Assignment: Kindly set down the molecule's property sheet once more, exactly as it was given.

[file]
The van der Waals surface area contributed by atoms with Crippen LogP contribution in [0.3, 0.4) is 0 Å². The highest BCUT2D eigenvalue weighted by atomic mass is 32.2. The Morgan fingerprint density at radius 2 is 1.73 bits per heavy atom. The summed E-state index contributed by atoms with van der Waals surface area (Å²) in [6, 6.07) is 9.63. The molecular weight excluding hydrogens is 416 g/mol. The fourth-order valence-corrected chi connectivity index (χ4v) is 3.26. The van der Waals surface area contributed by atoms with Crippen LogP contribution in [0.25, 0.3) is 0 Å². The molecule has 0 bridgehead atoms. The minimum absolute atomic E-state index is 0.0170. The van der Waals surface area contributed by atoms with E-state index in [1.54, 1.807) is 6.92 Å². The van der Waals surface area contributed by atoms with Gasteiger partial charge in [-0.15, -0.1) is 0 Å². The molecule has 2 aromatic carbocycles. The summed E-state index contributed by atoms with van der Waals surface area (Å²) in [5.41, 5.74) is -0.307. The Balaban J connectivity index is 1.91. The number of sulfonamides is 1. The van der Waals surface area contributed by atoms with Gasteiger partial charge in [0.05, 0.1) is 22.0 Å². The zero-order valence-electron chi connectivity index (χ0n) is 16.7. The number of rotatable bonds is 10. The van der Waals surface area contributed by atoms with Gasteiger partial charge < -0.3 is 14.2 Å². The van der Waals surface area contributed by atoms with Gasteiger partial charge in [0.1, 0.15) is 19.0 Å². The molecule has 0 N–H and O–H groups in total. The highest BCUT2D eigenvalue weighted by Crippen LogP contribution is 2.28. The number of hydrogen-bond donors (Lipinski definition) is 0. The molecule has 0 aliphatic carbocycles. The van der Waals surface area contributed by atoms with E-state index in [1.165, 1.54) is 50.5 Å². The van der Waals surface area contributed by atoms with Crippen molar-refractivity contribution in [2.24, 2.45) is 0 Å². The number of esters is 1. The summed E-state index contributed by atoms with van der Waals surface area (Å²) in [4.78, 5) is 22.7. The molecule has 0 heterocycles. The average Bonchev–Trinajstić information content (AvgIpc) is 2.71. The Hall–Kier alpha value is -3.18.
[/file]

The van der Waals surface area contributed by atoms with Crippen LogP contribution in [0.3, 0.4) is 0 Å². The highest BCUT2D eigenvalue weighted by atomic mass is 32.2. The Morgan fingerprint density at radius 2 is 1.73 bits per heavy atom. The summed E-state index contributed by atoms with van der Waals surface area (Å²) in [6, 6.07) is 9.63. The molecular weight excluding hydrogens is 416 g/mol. The fourth-order valence-corrected chi connectivity index (χ4v) is 3.26. The van der Waals surface area contributed by atoms with Crippen LogP contribution in [0.25, 0.3) is 0 Å². The molecule has 0 bridgehead atoms. The minimum absolute atomic E-state index is 0.0170. The van der Waals surface area contributed by atoms with E-state index in [1.54, 1.807) is 6.92 Å². The van der Waals surface area contributed by atoms with Gasteiger partial charge in [-0.15, -0.1) is 0 Å². The molecule has 2 aromatic carbocycles. The summed E-state index contributed by atoms with van der Waals surface area (Å²) in [5.41, 5.74) is -0.307. The Balaban J connectivity index is 1.91. The number of sulfonamides is 1. The van der Waals surface area contributed by atoms with Gasteiger partial charge in [0.05, 0.1) is 22.0 Å². The zero-order valence-electron chi connectivity index (χ0n) is 16.7. The number of rotatable bonds is 10. The van der Waals surface area contributed by atoms with Gasteiger partial charge < -0.3 is 14.2 Å². The van der Waals surface area contributed by atoms with Gasteiger partial charge in [0.1, 0.15) is 19.0 Å². The molecule has 0 N–H and O–H groups in total. The highest BCUT2D eigenvalue weighted by Crippen LogP contribution is 2.28. The number of hydrogen-bond donors (Lipinski definition) is 0. The molecule has 0 aliphatic carbocycles. The van der Waals surface area contributed by atoms with E-state index in [1.165, 1.54) is 50.5 Å². The van der Waals surface area contributed by atoms with Crippen molar-refractivity contribution in [2.24, 2.45) is 0 Å². The number of esters is 1. The summed E-state index contributed by atoms with van der Waals surface area (Å²) in [4.78, 5) is 22.7. The molecule has 0 heterocycles. The average Bonchev–Trinajstić information content (AvgIpc) is 2.71. The Hall–Kier alpha value is -3.18.